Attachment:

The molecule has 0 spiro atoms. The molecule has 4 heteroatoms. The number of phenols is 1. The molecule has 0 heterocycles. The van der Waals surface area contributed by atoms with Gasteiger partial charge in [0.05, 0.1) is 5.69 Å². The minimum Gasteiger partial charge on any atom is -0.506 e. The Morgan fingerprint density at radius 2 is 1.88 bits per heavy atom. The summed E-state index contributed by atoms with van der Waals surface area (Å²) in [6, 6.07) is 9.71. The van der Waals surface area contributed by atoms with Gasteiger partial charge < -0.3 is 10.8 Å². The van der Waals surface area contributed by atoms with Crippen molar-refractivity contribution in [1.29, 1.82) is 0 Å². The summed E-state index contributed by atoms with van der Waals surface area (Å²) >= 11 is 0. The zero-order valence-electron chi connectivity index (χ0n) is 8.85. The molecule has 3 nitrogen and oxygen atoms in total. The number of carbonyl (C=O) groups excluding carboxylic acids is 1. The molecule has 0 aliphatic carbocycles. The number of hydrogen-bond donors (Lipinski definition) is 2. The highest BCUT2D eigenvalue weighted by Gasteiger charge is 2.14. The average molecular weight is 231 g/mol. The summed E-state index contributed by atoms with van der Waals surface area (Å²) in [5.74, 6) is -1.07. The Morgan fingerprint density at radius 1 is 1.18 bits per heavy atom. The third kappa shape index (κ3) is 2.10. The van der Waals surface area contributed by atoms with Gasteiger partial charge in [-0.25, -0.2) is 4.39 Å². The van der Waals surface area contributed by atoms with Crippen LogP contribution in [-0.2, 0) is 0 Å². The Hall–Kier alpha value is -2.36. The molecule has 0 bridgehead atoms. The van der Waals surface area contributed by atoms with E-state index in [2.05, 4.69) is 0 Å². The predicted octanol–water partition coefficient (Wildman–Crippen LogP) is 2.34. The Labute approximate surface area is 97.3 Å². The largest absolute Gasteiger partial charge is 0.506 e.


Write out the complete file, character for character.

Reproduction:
The molecule has 0 spiro atoms. The molecule has 4 heteroatoms. The number of phenols is 1. The molecule has 0 heterocycles. The van der Waals surface area contributed by atoms with Gasteiger partial charge in [0.05, 0.1) is 5.69 Å². The minimum Gasteiger partial charge on any atom is -0.506 e. The Morgan fingerprint density at radius 2 is 1.88 bits per heavy atom. The summed E-state index contributed by atoms with van der Waals surface area (Å²) in [6, 6.07) is 9.71. The van der Waals surface area contributed by atoms with Gasteiger partial charge < -0.3 is 10.8 Å². The van der Waals surface area contributed by atoms with Crippen molar-refractivity contribution in [1.29, 1.82) is 0 Å². The summed E-state index contributed by atoms with van der Waals surface area (Å²) >= 11 is 0. The zero-order valence-electron chi connectivity index (χ0n) is 8.85. The molecule has 3 nitrogen and oxygen atoms in total. The number of carbonyl (C=O) groups excluding carboxylic acids is 1. The molecule has 0 aliphatic carbocycles. The number of hydrogen-bond donors (Lipinski definition) is 2. The highest BCUT2D eigenvalue weighted by Gasteiger charge is 2.14. The average molecular weight is 231 g/mol. The summed E-state index contributed by atoms with van der Waals surface area (Å²) in [5.74, 6) is -1.07. The Morgan fingerprint density at radius 1 is 1.18 bits per heavy atom. The third kappa shape index (κ3) is 2.10. The van der Waals surface area contributed by atoms with Gasteiger partial charge in [-0.25, -0.2) is 4.39 Å². The van der Waals surface area contributed by atoms with Crippen LogP contribution in [-0.2, 0) is 0 Å². The Hall–Kier alpha value is -2.36. The molecule has 0 bridgehead atoms. The van der Waals surface area contributed by atoms with E-state index in [2.05, 4.69) is 0 Å². The predicted octanol–water partition coefficient (Wildman–Crippen LogP) is 2.34. The Labute approximate surface area is 97.3 Å². The largest absolute Gasteiger partial charge is 0.506 e.